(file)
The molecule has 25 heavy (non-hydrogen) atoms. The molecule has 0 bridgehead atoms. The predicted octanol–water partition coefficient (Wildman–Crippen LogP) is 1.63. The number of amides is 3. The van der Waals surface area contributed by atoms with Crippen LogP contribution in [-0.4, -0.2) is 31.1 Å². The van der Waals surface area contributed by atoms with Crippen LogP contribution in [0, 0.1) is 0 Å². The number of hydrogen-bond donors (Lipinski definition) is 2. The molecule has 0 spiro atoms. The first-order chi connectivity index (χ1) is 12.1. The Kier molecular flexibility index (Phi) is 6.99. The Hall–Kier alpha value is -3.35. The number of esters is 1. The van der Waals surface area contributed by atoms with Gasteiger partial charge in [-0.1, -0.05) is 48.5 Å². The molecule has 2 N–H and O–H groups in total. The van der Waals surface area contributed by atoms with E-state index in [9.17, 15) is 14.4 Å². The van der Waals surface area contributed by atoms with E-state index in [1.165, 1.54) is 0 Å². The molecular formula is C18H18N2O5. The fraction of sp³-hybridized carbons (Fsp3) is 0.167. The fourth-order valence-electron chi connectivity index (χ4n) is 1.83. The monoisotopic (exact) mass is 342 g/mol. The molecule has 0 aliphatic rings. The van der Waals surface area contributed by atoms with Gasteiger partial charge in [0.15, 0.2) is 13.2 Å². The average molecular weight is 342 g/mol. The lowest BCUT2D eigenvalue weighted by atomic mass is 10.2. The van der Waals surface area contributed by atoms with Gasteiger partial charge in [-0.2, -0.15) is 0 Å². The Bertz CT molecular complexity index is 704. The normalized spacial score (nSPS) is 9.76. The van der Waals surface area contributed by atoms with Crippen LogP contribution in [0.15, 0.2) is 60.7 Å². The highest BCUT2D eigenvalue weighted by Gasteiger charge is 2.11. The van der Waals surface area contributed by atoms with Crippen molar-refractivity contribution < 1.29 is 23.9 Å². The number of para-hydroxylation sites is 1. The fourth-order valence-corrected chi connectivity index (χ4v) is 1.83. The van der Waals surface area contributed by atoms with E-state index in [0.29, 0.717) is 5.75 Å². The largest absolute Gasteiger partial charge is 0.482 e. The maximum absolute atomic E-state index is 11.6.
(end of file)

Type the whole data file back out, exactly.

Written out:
The molecule has 25 heavy (non-hydrogen) atoms. The molecule has 0 bridgehead atoms. The predicted octanol–water partition coefficient (Wildman–Crippen LogP) is 1.63. The number of amides is 3. The van der Waals surface area contributed by atoms with Crippen LogP contribution in [-0.4, -0.2) is 31.1 Å². The van der Waals surface area contributed by atoms with Crippen LogP contribution in [0, 0.1) is 0 Å². The number of hydrogen-bond donors (Lipinski definition) is 2. The molecule has 0 spiro atoms. The first-order chi connectivity index (χ1) is 12.1. The Kier molecular flexibility index (Phi) is 6.99. The Hall–Kier alpha value is -3.35. The number of esters is 1. The van der Waals surface area contributed by atoms with Gasteiger partial charge in [-0.1, -0.05) is 48.5 Å². The molecule has 2 N–H and O–H groups in total. The van der Waals surface area contributed by atoms with E-state index in [9.17, 15) is 14.4 Å². The van der Waals surface area contributed by atoms with E-state index in [1.165, 1.54) is 0 Å². The molecular formula is C18H18N2O5. The fraction of sp³-hybridized carbons (Fsp3) is 0.167. The fourth-order valence-electron chi connectivity index (χ4n) is 1.83. The monoisotopic (exact) mass is 342 g/mol. The molecule has 0 aliphatic rings. The van der Waals surface area contributed by atoms with Gasteiger partial charge in [0.15, 0.2) is 13.2 Å². The average molecular weight is 342 g/mol. The lowest BCUT2D eigenvalue weighted by atomic mass is 10.2. The van der Waals surface area contributed by atoms with Gasteiger partial charge in [-0.2, -0.15) is 0 Å². The Bertz CT molecular complexity index is 704. The normalized spacial score (nSPS) is 9.76. The van der Waals surface area contributed by atoms with Crippen LogP contribution in [0.15, 0.2) is 60.7 Å². The highest BCUT2D eigenvalue weighted by Gasteiger charge is 2.11. The van der Waals surface area contributed by atoms with Crippen molar-refractivity contribution < 1.29 is 23.9 Å². The number of para-hydroxylation sites is 1. The fourth-order valence-corrected chi connectivity index (χ4v) is 1.83. The van der Waals surface area contributed by atoms with E-state index in [0.29, 0.717) is 5.75 Å². The largest absolute Gasteiger partial charge is 0.482 e. The maximum absolute atomic E-state index is 11.6.